Jodie (@alajode)“The biggest setback for me has been the number of affiliate programs closing. As a travel blogger, affiliate marketing makes up the largest chunk of my income. Now, with lots of brands pausing and closing their programs due to a lack of bookings, my income has dropped considerably. One of my other income streams, an advanced affiliate marketing course for bloggers, has also been wiped out because of this. Ironically, I created it as a way to diversify my income – I never expected affiliate marketing to essentially just stop! It’s only been growing in recent years.”

A decline in website traffic

Taylor Fuller (taylor_fuller)– “Because I’m a travel blogger, I feel like I’m a part of the influencer marketing world that has suffered the most. I’ve spoken to many of my blogger friends and they are seeing the same trends: declining web traffic and therefore declining affiliate income. Some people have stopped posting altogether!”


A decline in monetisation

Amelia Goodhead (@xameliax)– “The majority of my jobs have been cancelled or postponed until further notice. It’s understandable that brands will need to tighten their belts to support their employees and business during this difficult time, and one of the ways they can do that is to use money from marketing budgets. They also won’t know the spending habits of consumers right now which is difficult to manage. They could have a captive audience itching to spend money on products to use at home, or people could be completely cutting back on luxuries due to financial insecurity right now, we just don’t know.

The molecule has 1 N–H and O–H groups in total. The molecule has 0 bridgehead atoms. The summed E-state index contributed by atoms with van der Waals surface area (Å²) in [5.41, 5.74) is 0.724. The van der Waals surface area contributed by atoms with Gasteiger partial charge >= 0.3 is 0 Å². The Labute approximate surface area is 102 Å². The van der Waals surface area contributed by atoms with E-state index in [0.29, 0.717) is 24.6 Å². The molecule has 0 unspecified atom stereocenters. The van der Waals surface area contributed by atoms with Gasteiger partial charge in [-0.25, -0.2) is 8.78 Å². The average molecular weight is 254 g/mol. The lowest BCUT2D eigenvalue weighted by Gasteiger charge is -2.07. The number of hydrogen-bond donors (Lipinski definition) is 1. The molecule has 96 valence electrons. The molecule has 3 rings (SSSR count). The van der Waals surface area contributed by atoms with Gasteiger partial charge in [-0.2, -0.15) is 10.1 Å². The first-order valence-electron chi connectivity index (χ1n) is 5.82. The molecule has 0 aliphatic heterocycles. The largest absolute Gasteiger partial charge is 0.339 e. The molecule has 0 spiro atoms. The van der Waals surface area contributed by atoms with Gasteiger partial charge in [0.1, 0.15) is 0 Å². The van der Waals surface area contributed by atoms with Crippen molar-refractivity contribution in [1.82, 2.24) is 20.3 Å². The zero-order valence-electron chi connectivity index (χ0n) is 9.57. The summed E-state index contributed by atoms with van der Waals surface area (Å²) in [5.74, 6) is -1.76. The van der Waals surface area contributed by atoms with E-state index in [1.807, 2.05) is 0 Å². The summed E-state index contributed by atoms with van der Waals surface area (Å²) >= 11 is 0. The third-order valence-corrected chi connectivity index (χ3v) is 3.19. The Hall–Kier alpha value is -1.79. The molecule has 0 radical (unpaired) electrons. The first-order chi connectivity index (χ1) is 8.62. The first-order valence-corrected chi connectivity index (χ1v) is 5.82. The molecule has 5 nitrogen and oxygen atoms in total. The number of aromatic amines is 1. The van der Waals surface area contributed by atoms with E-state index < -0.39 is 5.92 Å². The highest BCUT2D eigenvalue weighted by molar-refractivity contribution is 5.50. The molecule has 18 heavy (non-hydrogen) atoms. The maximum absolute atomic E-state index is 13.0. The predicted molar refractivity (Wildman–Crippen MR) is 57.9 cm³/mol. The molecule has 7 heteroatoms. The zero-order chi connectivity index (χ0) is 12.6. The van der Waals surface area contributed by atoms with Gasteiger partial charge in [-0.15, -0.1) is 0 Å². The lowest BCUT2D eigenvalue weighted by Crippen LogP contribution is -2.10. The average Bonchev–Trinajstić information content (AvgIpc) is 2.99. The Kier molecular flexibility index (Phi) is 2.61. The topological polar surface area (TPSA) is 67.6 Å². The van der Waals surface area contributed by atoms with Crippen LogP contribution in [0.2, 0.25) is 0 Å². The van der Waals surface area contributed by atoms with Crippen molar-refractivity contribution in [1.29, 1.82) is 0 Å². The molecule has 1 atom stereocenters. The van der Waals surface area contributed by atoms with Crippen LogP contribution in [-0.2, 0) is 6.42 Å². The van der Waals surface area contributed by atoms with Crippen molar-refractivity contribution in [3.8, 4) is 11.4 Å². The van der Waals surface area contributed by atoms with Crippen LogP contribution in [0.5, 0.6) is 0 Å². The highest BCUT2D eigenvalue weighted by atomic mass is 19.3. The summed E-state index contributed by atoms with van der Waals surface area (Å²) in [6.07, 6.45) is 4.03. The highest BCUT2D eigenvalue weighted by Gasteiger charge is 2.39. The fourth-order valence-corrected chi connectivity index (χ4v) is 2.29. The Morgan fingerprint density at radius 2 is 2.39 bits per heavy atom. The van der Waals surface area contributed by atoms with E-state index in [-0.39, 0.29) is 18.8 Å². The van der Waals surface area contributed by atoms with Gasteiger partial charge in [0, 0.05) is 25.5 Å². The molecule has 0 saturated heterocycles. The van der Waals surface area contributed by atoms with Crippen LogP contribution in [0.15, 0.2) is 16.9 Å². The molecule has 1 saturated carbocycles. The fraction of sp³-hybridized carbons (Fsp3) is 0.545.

Creators are at home ready, available and willing to work, and our audiences are online more than ever ready to digest content but the work just isn’t there. It’s understandable but very worrying.”

The self-employed stress

Jo Middleton (@slummysinglemummy)– [Being self-employed] “it’s definitely a big worry – both long term and in terms of immediate cash flow – especially as there is still so much uncertainty around the government’s plans to support freelancers. I feel especially vulnerable because influencer marketing is such a new industry and may not be recognised as being hit in the same way as things like the arts and hospitality.